This year I was lucky to return to the Mendocino coast for Rosh Hashana services at the wonderful Mendocino Coast Jewish Community, led by the always inspiring Rabbi Margaret Holub. She invited me to do a teaching this year, and I responded with a poem I wrote on the coast about twenty years ago:
The Afternoon Before the Day of Atonement
I thought I was going to see the seals
asleep on the rocks, but it turned out
the cormorant was the real show, wrestling
a twisting length of eel, persistently
untwisting with its beak to swallow it whole.
Then, as I watched, uncertain whether
I’d seen eel or kelp straighten and slide
down the long bird throat, speared its beak
into the surf and did it again,
unmistakably eel, writhing
for its life, no match for the skilled
beak-tossing cormorant. Continue reading “L’Shana Tova”
Yesterday I listened as my favorite spiritual leader, Margaret Holub, struggled for words of consolation after the Pittsburg shooting. She said that words didn’t come quickly to her, and I reflected that anyone to whom words came in facile way after a such a rift in the social fabric would be a charlatan. That online meeting we were a part of was faltering, baffled.
It’s hard to get in touch with grief when the fabric that binds us is stretched so taut that random attacks against schoolchildren, worshipers, politicians who don’t agree with you becomes routine. After all, the unrelenting business of life goes on; you still have to floss your teeth, eat, be somewhere on time.
I think what consoles in these moments is touch, candlelight, song—the primitive ways we come together as human animals in a world that contains darkness beyond words. Taking an extra moment to hold those you love close.
So here’s a song by Aly Halpert:
And last night, thinking about what poem might help, I came up with this:
And Death Shall Have No Dominion
Continue reading “Words don’t come quickly to me”
The services at Mendocino Coast Jewish Community Center are uniquely meaningful, thanks largely to Rabbi Margaret Holub. Margaret brings a transcendent spirituality to the services and innovation to the rituals. The singing, the harmonies, the relevance of the sermon, are all a contrast to what I grew up with. This year, I was lucky to attend Rosh Hashana services, which include the blowing of the shofar, a primitive blast of the ram’s horn.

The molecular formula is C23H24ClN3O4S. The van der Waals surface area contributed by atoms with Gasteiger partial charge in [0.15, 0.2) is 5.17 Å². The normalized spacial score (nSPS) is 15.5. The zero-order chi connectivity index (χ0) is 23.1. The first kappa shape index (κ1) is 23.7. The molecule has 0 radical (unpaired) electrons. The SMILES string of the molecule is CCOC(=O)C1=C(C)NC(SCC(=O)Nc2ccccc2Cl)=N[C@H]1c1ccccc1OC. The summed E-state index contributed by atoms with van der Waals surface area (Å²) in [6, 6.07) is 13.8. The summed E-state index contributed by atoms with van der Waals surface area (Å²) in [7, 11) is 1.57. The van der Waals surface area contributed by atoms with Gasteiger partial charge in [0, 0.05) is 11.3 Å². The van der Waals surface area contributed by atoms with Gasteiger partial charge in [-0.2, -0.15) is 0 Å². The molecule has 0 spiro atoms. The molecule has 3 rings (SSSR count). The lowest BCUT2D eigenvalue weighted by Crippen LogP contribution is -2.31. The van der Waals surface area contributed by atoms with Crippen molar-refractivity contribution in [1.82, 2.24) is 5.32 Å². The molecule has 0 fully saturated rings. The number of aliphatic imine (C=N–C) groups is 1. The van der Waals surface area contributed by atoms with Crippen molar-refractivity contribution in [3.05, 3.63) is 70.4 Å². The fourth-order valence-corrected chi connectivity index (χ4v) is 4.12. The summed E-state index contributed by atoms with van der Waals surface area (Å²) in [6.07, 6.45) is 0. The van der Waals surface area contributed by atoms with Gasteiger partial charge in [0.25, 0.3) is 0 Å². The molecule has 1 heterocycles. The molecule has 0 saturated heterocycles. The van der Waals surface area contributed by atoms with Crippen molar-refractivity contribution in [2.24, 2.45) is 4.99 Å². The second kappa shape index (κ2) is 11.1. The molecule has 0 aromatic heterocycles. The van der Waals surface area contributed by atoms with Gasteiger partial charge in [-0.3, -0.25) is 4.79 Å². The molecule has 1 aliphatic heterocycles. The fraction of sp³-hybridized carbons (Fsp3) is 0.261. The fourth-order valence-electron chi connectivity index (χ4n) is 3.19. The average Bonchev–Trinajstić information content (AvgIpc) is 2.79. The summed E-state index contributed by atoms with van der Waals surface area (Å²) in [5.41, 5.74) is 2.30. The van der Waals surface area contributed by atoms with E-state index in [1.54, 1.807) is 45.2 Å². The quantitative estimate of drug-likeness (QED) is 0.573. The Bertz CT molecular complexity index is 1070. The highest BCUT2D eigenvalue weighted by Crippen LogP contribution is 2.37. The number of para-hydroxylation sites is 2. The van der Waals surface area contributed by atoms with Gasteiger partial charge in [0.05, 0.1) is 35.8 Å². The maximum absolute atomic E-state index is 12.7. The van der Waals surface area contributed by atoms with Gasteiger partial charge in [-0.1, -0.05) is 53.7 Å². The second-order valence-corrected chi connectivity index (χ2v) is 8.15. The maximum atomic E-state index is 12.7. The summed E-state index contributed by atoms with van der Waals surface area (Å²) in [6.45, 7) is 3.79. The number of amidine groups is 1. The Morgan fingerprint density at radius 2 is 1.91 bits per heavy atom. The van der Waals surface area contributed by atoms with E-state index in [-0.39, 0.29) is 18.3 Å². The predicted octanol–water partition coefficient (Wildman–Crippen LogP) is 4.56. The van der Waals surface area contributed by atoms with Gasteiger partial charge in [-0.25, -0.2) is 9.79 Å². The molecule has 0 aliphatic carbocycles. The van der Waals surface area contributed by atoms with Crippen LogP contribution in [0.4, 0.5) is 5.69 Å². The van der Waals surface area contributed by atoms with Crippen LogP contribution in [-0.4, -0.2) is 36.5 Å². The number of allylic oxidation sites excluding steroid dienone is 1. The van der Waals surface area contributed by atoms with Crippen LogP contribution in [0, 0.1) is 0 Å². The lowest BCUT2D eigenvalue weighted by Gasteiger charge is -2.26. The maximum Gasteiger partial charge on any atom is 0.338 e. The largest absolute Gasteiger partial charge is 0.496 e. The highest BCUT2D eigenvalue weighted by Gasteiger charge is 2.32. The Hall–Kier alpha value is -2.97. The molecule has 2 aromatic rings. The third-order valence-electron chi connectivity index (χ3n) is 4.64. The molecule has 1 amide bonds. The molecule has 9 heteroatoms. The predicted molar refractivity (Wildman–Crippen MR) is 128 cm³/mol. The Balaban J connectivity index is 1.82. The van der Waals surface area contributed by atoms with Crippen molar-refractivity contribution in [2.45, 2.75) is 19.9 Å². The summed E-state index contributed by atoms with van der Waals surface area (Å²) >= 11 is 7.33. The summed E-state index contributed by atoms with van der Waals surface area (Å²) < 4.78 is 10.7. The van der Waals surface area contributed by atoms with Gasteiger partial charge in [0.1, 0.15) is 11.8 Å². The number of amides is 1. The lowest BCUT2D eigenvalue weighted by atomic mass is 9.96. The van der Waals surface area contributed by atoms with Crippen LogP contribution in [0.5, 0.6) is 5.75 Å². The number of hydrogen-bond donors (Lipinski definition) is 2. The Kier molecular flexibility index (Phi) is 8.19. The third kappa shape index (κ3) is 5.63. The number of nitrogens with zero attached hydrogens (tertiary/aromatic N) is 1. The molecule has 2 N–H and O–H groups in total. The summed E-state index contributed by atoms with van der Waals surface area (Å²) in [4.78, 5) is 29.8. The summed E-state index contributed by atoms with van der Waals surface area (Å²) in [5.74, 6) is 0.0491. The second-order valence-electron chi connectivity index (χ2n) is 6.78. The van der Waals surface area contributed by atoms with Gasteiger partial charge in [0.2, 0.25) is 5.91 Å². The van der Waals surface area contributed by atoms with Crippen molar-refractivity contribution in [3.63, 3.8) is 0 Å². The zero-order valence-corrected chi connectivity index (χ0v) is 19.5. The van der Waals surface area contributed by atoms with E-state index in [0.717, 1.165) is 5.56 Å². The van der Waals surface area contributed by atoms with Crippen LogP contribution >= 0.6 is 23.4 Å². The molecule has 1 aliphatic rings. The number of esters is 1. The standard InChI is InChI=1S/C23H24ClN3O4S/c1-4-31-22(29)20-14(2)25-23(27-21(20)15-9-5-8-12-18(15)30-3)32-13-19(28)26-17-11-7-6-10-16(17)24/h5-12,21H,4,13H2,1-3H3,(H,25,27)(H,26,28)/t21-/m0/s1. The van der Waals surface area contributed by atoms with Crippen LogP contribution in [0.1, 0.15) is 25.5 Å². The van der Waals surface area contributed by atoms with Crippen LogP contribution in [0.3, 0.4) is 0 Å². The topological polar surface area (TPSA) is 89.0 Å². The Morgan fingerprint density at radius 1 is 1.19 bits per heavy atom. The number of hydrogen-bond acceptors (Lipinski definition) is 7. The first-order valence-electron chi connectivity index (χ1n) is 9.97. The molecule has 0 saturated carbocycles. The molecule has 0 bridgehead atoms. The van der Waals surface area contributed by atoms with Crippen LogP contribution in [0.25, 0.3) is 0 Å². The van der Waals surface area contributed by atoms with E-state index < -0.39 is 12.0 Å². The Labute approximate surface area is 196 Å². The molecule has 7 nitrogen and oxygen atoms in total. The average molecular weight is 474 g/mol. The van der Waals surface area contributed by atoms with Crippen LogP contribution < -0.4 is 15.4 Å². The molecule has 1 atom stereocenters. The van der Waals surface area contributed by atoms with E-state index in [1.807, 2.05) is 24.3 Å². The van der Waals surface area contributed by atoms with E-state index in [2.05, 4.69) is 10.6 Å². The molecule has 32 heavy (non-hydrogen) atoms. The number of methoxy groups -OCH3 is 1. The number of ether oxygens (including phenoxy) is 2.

This is something I loved even in the interminable, boring suburban services of my childhood. After then there is “the dreaded and anticipated sin buffet,” which has evolved over the years as an addition to the traditional ritual of “tashlik,” in which you take the debris and detritus of the old year, and cast it into the sea.
For the sin buffet, Margaret collects ideas over time and writes little cards, with cups of panko breadcrumbs in front of each. (Originally she wrote multiple slips of paper for each sin, and put them in paper cups, but as sins multiplied, the presentation evolved, too.) You walk around the table, contemplating the sins listed, take some crumbs from the ones that apply particularly to you and put them in your pocket. Then you go down to to the ocean and toss them in. It’s a way to focus on what you need to work on in the coming year. Here is what it looks like, and some sample sins:
As you can see, there’s something for everyone. I love the idea of reviewing possible sins, and selecting the ones that resonate. And if you don’t see anything that applies to you, you can always choose this one, a cup particularly full of crumbs: